Display Settings:

Format

Send to:

Choose Destination
See comment in PubMed Commons below
Mol Cell Biol. 2010 Jan;30(2):366-71. doi: 10.1128/MCB.01174-09. Epub 2009 Nov 9.

Intrusion of a DNA repair protein in the RNome world: is this the beginning of a new era?

Author information

  • 1Department of Biomedical Sciences and Technologies, University of Udine, Piazzale Kolbe 4, 33100 Udine, Italy. gianluca.tell@uniud.it

Abstract

Apurinic/apyrimidinic endonuclease 1 (APE1), an essential protein in mammals, is known to be involved in base excision DNA repair, acting as the major abasic endonuclease; the protein also functions as a redox coactivator of several transcription factors that regulate gene expression. Recent findings highlight a novel role for APE1 in RNA metabolism. The new findings are as follows: (i) APE1 interacts with rRNA and ribosome processing protein NPM1 within the nucleolus; (ii) APE1 interacts with proteins involved in ribosome assembly (i.e., RLA0, RSSA) and RNA maturation (i.e., PRP19, MEP50) within the cytoplasm; (iii) APE1 cleaves abasic RNA; and (iv) APE1 cleaves a specific coding region of c-myc mRNA in vitro and influences c-myc mRNA level and half-life in cells. Such findings on the role of APE1 in the posttranscriptional control of gene expression could explain its ability to influence diverse biological processes and its relocalization to cytoplasmic compartments in some tissues and tumors. In addition, we propose that APE1 serves as a "cleansing" factor for oxidatively damaged abasic RNA, establishing a novel connection between DNA and RNA surveillance mechanisms. In this review, we introduce questions and speculations concerning the role of APE1 in RNA metabolism and discuss the implications of these findings in a broader evolutionary context.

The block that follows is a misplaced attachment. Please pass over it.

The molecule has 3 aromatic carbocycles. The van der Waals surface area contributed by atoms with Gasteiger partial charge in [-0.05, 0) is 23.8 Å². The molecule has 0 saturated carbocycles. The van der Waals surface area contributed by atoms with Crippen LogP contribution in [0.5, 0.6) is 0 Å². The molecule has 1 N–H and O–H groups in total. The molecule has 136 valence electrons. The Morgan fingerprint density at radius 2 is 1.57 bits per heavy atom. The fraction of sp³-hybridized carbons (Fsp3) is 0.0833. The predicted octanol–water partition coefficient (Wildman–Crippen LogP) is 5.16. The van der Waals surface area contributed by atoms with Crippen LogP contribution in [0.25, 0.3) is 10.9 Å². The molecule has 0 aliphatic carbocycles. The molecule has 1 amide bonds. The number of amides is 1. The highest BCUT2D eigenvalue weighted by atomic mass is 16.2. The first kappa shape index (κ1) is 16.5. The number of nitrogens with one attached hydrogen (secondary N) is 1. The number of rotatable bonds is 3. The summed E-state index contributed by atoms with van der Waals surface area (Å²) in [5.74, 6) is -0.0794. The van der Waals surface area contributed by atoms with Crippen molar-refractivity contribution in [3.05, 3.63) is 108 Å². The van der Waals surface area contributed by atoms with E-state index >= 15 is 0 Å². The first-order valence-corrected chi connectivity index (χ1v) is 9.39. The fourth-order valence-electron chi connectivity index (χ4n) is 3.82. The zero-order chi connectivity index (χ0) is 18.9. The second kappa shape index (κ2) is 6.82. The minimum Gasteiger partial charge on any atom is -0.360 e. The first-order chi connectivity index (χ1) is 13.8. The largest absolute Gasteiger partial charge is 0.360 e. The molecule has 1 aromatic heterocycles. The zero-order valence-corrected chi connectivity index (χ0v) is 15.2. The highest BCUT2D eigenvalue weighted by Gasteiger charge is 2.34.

PMID:
19901076
[PubMed - indexed for MEDLINE]
PMCID:
PMC2798471
Free PMC Article

Images from this publication.See all images (1)Free text

FIG. 1.
PubMed Commons home

PubMed Commons

0 comments
How to join PubMed Commons

    Supplemental Content

    Icon for HighWire Icon for PubMed Central
    Loading ...
    Write to the Help Desk